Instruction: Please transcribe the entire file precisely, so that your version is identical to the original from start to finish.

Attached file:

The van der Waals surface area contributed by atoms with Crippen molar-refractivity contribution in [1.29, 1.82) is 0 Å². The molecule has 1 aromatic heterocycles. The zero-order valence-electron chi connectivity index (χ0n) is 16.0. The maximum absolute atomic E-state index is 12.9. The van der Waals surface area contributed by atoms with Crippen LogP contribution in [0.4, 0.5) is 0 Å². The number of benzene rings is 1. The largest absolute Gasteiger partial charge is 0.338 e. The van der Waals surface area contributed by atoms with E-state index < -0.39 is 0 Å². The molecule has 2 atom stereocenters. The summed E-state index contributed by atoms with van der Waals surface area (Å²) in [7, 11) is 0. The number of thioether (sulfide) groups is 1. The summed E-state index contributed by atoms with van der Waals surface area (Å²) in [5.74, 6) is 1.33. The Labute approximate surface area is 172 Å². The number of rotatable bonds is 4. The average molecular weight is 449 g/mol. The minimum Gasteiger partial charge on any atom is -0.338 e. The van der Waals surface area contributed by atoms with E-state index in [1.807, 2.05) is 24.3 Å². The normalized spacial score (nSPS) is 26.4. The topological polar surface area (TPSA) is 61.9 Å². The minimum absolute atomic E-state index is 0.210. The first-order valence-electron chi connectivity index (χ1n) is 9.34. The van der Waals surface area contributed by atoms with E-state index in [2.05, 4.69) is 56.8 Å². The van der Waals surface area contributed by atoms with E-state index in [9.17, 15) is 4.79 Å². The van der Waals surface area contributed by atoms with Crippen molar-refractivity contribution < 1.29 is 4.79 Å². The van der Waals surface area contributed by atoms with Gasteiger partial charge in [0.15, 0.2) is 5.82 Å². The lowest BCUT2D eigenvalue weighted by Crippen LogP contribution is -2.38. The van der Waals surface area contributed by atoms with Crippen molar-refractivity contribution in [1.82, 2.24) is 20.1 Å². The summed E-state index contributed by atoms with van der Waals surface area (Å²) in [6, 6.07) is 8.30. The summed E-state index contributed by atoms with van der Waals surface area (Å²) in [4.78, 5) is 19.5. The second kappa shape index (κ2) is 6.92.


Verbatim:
The van der Waals surface area contributed by atoms with Crippen molar-refractivity contribution in [1.29, 1.82) is 0 Å². The molecule has 1 aromatic heterocycles. The zero-order valence-electron chi connectivity index (χ0n) is 16.0. The maximum absolute atomic E-state index is 12.9. The van der Waals surface area contributed by atoms with Crippen LogP contribution in [0.4, 0.5) is 0 Å². The number of benzene rings is 1. The largest absolute Gasteiger partial charge is 0.338 e. The van der Waals surface area contributed by atoms with E-state index < -0.39 is 0 Å². The molecule has 2 atom stereocenters. The summed E-state index contributed by atoms with van der Waals surface area (Å²) in [7, 11) is 0. The number of thioether (sulfide) groups is 1. The summed E-state index contributed by atoms with van der Waals surface area (Å²) in [5.74, 6) is 1.33. The Labute approximate surface area is 172 Å². The number of rotatable bonds is 4. The average molecular weight is 449 g/mol. The minimum Gasteiger partial charge on any atom is -0.338 e. The van der Waals surface area contributed by atoms with E-state index in [1.807, 2.05) is 24.3 Å². The normalized spacial score (nSPS) is 26.4. The topological polar surface area (TPSA) is 61.9 Å². The minimum absolute atomic E-state index is 0.210. The first-order valence-electron chi connectivity index (χ1n) is 9.34. The van der Waals surface area contributed by atoms with E-state index in [2.05, 4.69) is 56.8 Å². The van der Waals surface area contributed by atoms with E-state index in [9.17, 15) is 4.79 Å². The van der Waals surface area contributed by atoms with Crippen molar-refractivity contribution < 1.29 is 4.79 Å². The van der Waals surface area contributed by atoms with Gasteiger partial charge in [0.15, 0.2) is 5.82 Å². The lowest BCUT2D eigenvalue weighted by Crippen LogP contribution is -2.38. The van der Waals surface area contributed by atoms with Crippen molar-refractivity contribution in [1.82, 2.24) is 20.1 Å². The summed E-state index contributed by atoms with van der Waals surface area (Å²) in [6, 6.07) is 8.30. The summed E-state index contributed by atoms with van der Waals surface area (Å²) in [4.78, 5) is 19.5. The second kappa shape index (κ2) is 6.92.